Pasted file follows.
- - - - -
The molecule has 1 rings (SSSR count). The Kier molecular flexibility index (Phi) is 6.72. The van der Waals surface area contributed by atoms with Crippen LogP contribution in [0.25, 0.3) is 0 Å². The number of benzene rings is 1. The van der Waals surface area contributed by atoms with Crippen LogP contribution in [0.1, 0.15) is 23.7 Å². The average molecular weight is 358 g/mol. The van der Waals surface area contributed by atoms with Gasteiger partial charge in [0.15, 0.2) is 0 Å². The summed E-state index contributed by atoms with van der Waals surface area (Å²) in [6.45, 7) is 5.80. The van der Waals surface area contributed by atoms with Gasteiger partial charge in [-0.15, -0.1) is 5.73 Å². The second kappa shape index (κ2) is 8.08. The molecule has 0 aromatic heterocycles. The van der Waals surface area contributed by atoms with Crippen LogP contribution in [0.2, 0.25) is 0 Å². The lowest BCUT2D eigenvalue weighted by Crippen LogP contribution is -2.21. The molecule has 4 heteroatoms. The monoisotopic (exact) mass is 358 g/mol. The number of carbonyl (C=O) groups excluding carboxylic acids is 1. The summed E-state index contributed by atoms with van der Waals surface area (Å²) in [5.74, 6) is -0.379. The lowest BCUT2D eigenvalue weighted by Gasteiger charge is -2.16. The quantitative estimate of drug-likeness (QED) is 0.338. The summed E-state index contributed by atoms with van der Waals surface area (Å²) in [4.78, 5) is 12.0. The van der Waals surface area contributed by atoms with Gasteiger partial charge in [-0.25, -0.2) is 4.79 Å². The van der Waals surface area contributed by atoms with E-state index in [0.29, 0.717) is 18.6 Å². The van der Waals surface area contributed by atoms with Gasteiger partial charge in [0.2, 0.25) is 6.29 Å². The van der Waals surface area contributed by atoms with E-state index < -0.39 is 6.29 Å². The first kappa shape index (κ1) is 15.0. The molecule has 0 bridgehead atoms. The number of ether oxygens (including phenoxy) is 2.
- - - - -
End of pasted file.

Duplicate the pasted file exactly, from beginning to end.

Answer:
The molecule has 1 rings (SSSR count). The Kier molecular flexibility index (Phi) is 6.72. The van der Waals surface area contributed by atoms with Crippen LogP contribution in [0.25, 0.3) is 0 Å². The number of benzene rings is 1. The van der Waals surface area contributed by atoms with Crippen LogP contribution in [0.1, 0.15) is 23.7 Å². The average molecular weight is 358 g/mol. The van der Waals surface area contributed by atoms with Gasteiger partial charge in [0.15, 0.2) is 0 Å². The summed E-state index contributed by atoms with van der Waals surface area (Å²) in [6.45, 7) is 5.80. The van der Waals surface area contributed by atoms with Gasteiger partial charge in [-0.15, -0.1) is 5.73 Å². The second kappa shape index (κ2) is 8.08. The molecule has 0 aromatic heterocycles. The van der Waals surface area contributed by atoms with Crippen LogP contribution in [0.2, 0.25) is 0 Å². The lowest BCUT2D eigenvalue weighted by Crippen LogP contribution is -2.21. The molecule has 4 heteroatoms. The monoisotopic (exact) mass is 358 g/mol. The number of carbonyl (C=O) groups excluding carboxylic acids is 1. The summed E-state index contributed by atoms with van der Waals surface area (Å²) in [5.74, 6) is -0.379. The lowest BCUT2D eigenvalue weighted by Gasteiger charge is -2.16. The quantitative estimate of drug-likeness (QED) is 0.338. The summed E-state index contributed by atoms with van der Waals surface area (Å²) in [4.78, 5) is 12.0. The van der Waals surface area contributed by atoms with Gasteiger partial charge in [-0.25, -0.2) is 4.79 Å². The van der Waals surface area contributed by atoms with E-state index in [0.29, 0.717) is 18.6 Å². The van der Waals surface area contributed by atoms with Gasteiger partial charge in [0.2, 0.25) is 6.29 Å². The van der Waals surface area contributed by atoms with E-state index < -0.39 is 6.29 Å². The first kappa shape index (κ1) is 15.0. The molecule has 0 bridgehead atoms. The number of ether oxygens (including phenoxy) is 2.